With all the emphasis we place on good bread-making in bakeries, and on getting strong morning sales in the store, we can sometimes assume that our customers’ entire concern is finding something for breakfast and lunch when they walk into a baker’s shop. So we emphasise morning goods and loaves, or snack items, to fit that assumption and sometimes overlook the customer looking for the perfect pudding or dessert.
There are bakers who get a bit huffy when they argue that they’re not pastry chefs, while exhibiting all the skills needed to honestly be one. They make good pastry, they can whip up a delicious, simple custard, they know how to egg-wash and bake a sweet tart or pie, yet there is still a nervousness about making these items a regular part of the production. In France, bakers talk about "boulanger patisserie", the baker’s pastry and I think we can adopt this approach here in the UK.
For many successful bakeries around the world, providing large baked desserts that can serve four to five people or even more is a strong part of their sales. For these bakers, the secret of managing the production has been to avoid overly complex chilled desserts and focus on ambient lines that look impressive the moment they come out of the oven and require little after-treatment. And this suits customers well too, as they’re often looking for a dessert that looks like it’s just come out of their kitchen perhaps with a little more skill than they could muster.
When it comes to ideas, start with apples. Nothing says "autumn dessert" more than an apple pastry, and apples are so cheap and plentiful this time of year that every baker should make the most of them. Apples are one of the few fruit that we grow exceptionally well in this country, and different counties have local varieties that read so endearingly when used alongside familiar baking names.
For pastry, be a little more lavish and use more (or all) butter if you can. The success of dessert-baking isn’t just in the initial sale, but in the repeat sales and if you lift the flavour to something really remarkable, you’ll gain more sales not just from that customer but from the people they invite for dinner as well.
l With thanks to FWP Matthews www.fwpmatthews.co.uk or 01993 830 342 for their Ascot and Barrington flour used in the pastry.
Spiced Bramley Apple Plank
I like putting simple names on rather glamorous baking for example, a cinnamon and mixed spice flavoured sauce of Bramley apples, stirred with chopped dessert apples, filling a long egg-glazed ’plank’ of all-butter puff pastry. For the puff pastry I used Barrington flour from FWP Matthews, a bread-making flour blended from British wheats, which gives a superb lift and colour to the pastry.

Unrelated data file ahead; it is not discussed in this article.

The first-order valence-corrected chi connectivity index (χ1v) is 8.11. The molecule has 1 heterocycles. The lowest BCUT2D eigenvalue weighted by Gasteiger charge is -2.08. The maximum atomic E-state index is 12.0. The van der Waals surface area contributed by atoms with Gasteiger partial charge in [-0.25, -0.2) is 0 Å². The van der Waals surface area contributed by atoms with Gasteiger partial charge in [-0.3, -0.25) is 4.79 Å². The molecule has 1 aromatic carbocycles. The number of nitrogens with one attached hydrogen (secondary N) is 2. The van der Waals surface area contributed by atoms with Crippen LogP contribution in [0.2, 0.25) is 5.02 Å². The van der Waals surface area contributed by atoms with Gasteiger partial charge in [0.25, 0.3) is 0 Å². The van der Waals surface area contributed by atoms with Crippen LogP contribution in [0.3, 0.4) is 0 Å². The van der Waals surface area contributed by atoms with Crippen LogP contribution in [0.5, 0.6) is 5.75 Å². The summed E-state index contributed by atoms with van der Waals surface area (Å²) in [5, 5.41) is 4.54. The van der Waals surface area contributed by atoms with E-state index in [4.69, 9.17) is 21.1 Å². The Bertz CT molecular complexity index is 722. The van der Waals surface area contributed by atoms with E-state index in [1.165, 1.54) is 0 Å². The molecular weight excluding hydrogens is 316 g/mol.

All-butter puff pastry
Bramley or other cooking apples1,200g
Tapioca starch, or plain flour20g
Almond cream, ground almonds and egg-wash (see second recipe)
1. Peel, core and chop the Bramleys roughly, toss in the lemon juice and bake in a roasting tin covered with foil until utterly soft (or use a saucepan if that’s easier).
2. Beat in the sugar and tapioca starch (thinned in 25ml water). Don’t use cornstarch as this will break down in the acid. Then mix in the spices and bring to the boil. Peel, core and dice the dessert apples and stir these into the warm apple sauce, so that you have a very thick mixture. Don’t cook it further, just chill it.
3. Mix a quantity of almond cream with enough ground almonds to make a thick paste. Roll one sheet of pastry to about 5mm thick, the other to about 8mm, lay on trays and chill. Then score a thinner pastry sheet with 10cm wide rectangle, spread with 5mm almond paste, and top 5cm deep with apple mixture. Brush water around the edge of the pastry, lay the thicker sheet over and press to seal edges. Brush with egg-wash and chill, then trim off the excess pastry. Score the top lightly and make vents to release steam from the crust.
4. Bake at 200°C for 35 minutes, then reduce the heat to 170°C and bake for about 20 minutes more until thoroughly crisp.
Laxton’s Superb Apple Almond Tart
Though the tart is delicious, it’s actually the apple that’s "superb". Laxton’s Superb is a very old classic English apple variety that has a very sweet strong flavour. Here I’ve put chopped apple in the almond cream and slices of fresh apple on top before baking.
Chefs have been using specific ingredients in dish titles for years. So use any apple, but write it in the title that customers see. For the shortcrust pastry, I’ve used Ascot flour from FWP Matthews, which bakes to a crisp, slightly dense texture.
Sweet dessert apples
For the almond cream
Whole egg, beaten125g
Brandy or rum25ml
1. Line the tart tins with pastry, then blind-bake until golden. Meanwhile, make the almond cream by mixing the butter, sugar and almonds until smooth. Beat in the egg and brandy until smooth.
2. Peel, core and dice a quantity of apples and mix in equal parts with almond cream. Three-quarters fill the pastry case with the apple-almond mixture, then fan sliced apples over the top. Return the tart to the oven and bake at 180°C until the centre of tart has puffed slightly and the top is a golden colour. Scatter the flaked almond over the top, 10 minutes before the end of baking. Leave to cool in the tin.